We present a microfluidic system suitable for parallel label-free detection of several biomarkers utilizing a compact imaging measurement system. The microfluidic system contains a filter unit to separate the plasma from human blood and a functionalized, photonic crystal slab sensor chip. The nanostructure of the photonic crystal slab sensor chip is fabricated by nanoimprint lithography of a period grating surface into a photoresist and subsequent deposition of a TiO2 layer. Photonic crystal slabs are slab waveguides supporting quasi-guided modes coupling to far-field radiation, which are sensitive to refractive index changes due to biomarker binding on the functionalized surface. In our imaging read-out system the resulting resonance shift of the quasi-guided mode in the transmission spectrum is converted into an intensity change detectable with a simple camera. By continuously taking photographs of the sensor surface local intensity changes are observed revealing the binding kinetics of the biomarker to its specific target. Data from two distinct measurement fields are used for evaluation. For testing the sensor chip, 1 μM biotin as well as 1 μM recombinant human CD40 ligand were immobilized in spotsvia amin coupling to the sensor surface. Each binding experiment was performed with 250 nM streptavidin and 90 nM CD40 ligand antibody dissolved in phosphate buffered saline. In the next test series, a functionalized sensor chip was bonded onto a 15 mm x 15 mm opening of the 75 mm x 25 mm x 2 mm microfluidic system. We demonstrate the functionality of the microfluidic system for filtering human blood such that only blood plasma was transported to the sensor chip. The results of first binding experiments in buffer with this test chip will be presented.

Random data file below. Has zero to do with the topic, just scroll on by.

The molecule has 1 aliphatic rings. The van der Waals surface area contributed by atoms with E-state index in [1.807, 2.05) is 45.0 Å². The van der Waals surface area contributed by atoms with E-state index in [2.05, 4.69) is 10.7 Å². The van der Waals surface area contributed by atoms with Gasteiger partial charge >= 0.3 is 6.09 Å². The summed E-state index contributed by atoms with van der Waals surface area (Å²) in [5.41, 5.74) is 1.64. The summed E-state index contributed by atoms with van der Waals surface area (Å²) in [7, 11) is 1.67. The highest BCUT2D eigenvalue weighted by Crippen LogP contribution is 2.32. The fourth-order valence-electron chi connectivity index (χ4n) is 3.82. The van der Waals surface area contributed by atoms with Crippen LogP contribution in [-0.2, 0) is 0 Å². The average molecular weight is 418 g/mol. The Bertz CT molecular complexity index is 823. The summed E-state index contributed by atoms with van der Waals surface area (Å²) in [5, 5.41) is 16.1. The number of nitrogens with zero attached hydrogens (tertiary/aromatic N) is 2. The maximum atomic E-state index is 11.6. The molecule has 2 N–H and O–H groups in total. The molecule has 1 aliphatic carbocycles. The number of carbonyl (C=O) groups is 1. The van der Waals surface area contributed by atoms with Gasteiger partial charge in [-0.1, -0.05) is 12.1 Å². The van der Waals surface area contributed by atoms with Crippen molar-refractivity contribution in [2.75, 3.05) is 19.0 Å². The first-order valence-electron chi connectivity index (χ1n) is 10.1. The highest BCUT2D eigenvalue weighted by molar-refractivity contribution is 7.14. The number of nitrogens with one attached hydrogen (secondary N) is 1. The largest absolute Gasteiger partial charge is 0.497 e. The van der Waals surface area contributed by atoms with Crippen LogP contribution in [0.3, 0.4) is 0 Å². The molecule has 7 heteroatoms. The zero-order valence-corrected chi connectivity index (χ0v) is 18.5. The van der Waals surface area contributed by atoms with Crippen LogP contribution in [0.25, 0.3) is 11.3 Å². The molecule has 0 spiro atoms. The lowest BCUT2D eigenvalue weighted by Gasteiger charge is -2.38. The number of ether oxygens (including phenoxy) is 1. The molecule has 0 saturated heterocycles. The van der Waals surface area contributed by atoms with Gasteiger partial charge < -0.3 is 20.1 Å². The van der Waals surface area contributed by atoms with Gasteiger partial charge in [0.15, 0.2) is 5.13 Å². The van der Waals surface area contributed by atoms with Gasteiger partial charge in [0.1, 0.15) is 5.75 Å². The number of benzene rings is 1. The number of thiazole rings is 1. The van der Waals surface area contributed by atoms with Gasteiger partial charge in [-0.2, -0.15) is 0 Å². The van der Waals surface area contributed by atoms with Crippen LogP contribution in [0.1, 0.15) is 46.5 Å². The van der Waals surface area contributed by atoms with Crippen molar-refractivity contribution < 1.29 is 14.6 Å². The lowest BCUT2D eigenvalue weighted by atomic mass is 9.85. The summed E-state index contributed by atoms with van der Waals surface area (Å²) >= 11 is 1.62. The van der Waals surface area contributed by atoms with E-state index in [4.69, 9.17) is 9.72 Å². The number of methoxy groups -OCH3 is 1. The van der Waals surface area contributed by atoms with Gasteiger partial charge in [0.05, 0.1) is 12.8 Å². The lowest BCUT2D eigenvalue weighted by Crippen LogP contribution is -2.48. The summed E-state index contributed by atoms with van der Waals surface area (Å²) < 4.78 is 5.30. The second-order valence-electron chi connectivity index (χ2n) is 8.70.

Guided mode resonance biosensors are of emerging interest as they allow integration on chip with fabrication on mass scale. The guided mode resonances (GMRs), observed in the transmission or reflection spectrum, are sensitive to refractive index changes in the vicinity of the photonic crystal (PhC) surface. Standard measurement setups utilize a collecting lens, focusing the extracted light intensity onto a single-point photo detector. In order to achieve highly miniaturized devices, we consider the integration of planar emitting and detector structures, such as organic light emitting diodes (OLEDs) and organic photo detectors (OPDs), together with the PhC based biosensors, on a single chip. This approach, however, consequently leads to a broadband, multi-angular light excitation as well as to a broadband and multi-angular contribution to the OPD photon count. While GMR effects in PhC slabs with directional light sources have been widely studied, this lens-less scenario requires a deep understanding regarding the broadband and the angular influence of both incident and reflected or transmitted light. We performed finite-difference time-domain (FDTD) calculations for GMR effects in two-dimensional (2D) PhC slabs. We study the effects for broadband emission in the visible spectrum, together with an angular incident beam divergence of up to 80°. We verified the simulated results by performing angle-resolved spectral measurements with a light emitting diode (LED) in a macroscopic, lens-less setup. We further utilize this numerical setup to provide a deeper understanding of the modal behaviour of our proposed OLED and OPD-based integrated biosensor concept.